Chirac's spokeswoman retires from Elysee

8th September 2004, Comments 0 comments

PARIS, Sept 8 (AFP) - French President Jacques Chirac's long-time spokeswoman, Catherine Colonna, will step down in two weeks to become the head of France's state-run film advisory board, the government announced Wednesday.

PARIS, Sept 8 (AFP) - French President Jacques Chirac's long-time spokeswoman, Catherine Colonna, will step down in two weeks to become the head of France's state-run film advisory board, the government announced Wednesday.  

Colonna - known for being a well-spoken, straight shooter who did not play favorites - has served as the voice of the Elysee Palace since Chirac was elected head of state in 1995, beating all longevity records in the high-profile post.  

The elegant, 48-year-old blue-eyed blonde, a native of Tours in the Loire valley, was to be replaced by Jerome Bonnafont, who currently serves as one of Chirac's diplomatic advisors.  

Colonna, who studied at the prestigious Institute for Political Studies in Paris and the National Administration School (ENA), worked for four years at the French embassy in Washington upon graduation before returning to Paris.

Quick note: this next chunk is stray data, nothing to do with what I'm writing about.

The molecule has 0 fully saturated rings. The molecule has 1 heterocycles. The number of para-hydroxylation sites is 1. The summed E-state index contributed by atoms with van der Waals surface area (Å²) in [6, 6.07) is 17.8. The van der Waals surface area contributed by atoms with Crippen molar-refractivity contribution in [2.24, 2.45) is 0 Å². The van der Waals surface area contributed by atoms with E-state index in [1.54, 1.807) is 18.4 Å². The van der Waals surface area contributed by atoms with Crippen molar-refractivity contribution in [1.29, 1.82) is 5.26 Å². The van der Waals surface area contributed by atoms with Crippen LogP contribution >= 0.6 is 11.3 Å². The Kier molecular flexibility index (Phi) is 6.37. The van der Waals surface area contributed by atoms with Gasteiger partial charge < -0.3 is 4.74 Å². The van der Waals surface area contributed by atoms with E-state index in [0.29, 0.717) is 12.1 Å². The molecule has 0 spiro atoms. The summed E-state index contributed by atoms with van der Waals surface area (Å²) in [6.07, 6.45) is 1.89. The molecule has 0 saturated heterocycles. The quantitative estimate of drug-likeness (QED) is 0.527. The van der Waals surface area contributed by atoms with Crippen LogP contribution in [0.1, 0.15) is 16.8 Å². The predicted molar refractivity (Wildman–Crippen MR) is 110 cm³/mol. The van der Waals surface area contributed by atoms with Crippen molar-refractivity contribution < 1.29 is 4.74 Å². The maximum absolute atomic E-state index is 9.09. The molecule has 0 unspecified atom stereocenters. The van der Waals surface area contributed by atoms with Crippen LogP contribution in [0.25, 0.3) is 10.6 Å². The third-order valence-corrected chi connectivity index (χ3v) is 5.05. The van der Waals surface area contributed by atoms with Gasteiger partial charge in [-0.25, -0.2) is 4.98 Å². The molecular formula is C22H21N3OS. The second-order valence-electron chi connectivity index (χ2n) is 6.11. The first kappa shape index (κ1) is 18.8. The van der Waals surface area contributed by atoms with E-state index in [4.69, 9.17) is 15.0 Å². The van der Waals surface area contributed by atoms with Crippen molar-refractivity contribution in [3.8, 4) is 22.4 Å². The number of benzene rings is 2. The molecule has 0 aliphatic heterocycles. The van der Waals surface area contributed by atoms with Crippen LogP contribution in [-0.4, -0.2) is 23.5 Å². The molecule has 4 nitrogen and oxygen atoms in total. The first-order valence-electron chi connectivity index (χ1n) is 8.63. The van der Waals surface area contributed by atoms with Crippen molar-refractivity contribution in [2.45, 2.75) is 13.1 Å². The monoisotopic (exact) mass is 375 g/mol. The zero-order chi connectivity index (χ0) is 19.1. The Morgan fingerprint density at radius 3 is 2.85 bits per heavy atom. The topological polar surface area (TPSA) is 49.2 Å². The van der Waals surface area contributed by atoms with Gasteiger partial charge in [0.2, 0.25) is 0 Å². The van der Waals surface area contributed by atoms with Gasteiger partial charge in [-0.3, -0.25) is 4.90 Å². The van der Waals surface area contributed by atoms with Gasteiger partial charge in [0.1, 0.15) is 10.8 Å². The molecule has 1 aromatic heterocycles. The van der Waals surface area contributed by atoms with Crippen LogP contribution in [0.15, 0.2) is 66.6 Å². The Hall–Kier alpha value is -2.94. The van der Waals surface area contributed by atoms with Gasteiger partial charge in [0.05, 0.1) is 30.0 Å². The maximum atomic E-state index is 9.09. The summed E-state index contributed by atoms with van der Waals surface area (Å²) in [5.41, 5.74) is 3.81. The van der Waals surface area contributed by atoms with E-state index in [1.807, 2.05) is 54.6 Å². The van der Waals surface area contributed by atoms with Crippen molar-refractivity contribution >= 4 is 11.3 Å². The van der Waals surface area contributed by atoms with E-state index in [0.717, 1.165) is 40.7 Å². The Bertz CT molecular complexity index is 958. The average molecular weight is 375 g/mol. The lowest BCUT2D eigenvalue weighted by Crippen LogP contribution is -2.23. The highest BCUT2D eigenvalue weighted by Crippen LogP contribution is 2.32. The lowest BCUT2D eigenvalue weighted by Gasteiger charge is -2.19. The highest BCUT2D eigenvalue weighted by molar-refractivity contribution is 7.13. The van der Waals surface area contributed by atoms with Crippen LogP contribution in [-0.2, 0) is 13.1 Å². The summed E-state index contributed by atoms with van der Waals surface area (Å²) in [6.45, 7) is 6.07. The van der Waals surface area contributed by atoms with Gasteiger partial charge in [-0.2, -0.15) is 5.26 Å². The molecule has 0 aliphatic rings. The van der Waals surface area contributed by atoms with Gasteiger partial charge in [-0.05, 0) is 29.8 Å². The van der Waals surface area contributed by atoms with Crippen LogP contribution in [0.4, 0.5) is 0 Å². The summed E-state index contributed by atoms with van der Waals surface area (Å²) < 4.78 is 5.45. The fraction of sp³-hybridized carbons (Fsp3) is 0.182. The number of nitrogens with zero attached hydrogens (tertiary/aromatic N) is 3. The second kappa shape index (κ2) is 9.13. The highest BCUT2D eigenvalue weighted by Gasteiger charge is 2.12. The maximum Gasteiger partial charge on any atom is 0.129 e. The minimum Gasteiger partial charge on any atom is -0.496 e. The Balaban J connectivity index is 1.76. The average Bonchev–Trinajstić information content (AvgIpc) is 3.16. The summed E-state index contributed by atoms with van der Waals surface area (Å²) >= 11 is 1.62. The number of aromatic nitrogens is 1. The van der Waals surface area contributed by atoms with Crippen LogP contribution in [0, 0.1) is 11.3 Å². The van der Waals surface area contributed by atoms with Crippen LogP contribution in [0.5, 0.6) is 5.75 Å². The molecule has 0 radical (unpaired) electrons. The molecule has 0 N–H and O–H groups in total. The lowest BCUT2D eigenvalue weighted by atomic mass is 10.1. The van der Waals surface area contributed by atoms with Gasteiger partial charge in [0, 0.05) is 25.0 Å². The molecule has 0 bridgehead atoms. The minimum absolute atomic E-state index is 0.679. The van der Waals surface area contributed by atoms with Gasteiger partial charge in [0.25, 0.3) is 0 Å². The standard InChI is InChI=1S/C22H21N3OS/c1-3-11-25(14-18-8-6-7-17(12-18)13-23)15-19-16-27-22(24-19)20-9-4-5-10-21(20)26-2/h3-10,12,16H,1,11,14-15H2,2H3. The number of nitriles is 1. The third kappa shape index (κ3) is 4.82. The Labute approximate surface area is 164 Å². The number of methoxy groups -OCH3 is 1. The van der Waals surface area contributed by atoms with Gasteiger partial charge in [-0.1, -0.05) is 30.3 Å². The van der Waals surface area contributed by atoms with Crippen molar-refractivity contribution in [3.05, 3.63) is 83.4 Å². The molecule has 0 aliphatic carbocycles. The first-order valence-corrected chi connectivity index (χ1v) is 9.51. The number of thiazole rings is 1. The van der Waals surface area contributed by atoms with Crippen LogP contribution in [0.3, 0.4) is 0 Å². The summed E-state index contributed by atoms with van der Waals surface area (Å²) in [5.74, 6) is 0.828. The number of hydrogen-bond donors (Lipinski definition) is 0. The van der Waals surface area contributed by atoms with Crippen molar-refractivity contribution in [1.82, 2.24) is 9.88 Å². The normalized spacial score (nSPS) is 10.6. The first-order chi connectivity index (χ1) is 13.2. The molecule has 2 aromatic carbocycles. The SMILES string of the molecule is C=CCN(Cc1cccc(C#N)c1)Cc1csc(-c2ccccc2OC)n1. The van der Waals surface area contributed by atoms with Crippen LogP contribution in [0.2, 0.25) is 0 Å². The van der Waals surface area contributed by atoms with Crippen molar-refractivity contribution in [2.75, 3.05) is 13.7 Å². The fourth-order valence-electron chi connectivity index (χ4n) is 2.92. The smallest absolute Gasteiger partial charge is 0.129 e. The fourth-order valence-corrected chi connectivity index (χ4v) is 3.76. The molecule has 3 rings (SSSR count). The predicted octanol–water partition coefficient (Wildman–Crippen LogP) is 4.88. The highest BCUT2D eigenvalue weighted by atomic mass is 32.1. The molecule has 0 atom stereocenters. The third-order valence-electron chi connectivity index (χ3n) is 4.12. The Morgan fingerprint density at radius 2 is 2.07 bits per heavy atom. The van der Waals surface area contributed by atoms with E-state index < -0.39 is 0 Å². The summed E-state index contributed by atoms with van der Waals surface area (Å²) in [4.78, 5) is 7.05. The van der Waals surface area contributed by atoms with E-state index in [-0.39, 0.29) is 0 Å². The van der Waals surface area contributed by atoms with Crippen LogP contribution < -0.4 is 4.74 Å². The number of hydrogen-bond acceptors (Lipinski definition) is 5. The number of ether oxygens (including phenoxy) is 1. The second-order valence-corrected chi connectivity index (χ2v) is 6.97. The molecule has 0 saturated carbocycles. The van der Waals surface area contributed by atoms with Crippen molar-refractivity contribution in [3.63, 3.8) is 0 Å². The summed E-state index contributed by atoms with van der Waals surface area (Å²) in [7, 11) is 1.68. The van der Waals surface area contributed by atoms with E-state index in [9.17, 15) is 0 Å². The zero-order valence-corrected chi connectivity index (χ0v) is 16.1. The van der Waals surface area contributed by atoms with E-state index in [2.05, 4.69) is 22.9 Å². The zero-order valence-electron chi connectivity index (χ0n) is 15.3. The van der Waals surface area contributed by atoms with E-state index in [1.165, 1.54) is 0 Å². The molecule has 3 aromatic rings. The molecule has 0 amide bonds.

She worked in various government posts, including as deputy foreign ministry spokeswoman, before arriving at the Elysee in 1995.  

Former prime and foreign minister Alain Juppe and Interior Minister Dominique de Villepin, who was Juppe's chief of staff at the foreign ministry, urged Chirac to meet Colonna, praising her authoritative style and diplomatic flair.  

Although Colonna's personal politics are left-leaning, she quickly became one of the conservative Chirac's most influential aides, accompanying him on his trips abroad and attending endless speechwriting sessions.  

Last year, she passionately defended France's refusal to back the US-led war to topple then Iraqi leader Saddam Hussein.  

She earned the respect of the presidential press corps by treating everyone equally. Although she sometimes revealed little at news conferences, she gave candid off-the-record comments, making her an invaluable source for reporters.  

Colonna said she would miss the hustle and bustle that was her life for the better part of a decade.  

From September 22, the ex-spokeswoman will head the National Center for Cinematography, a state-run administrative body responsible for the regulation, financial support and promotion of French film.

© AFP

 

Subject: French News

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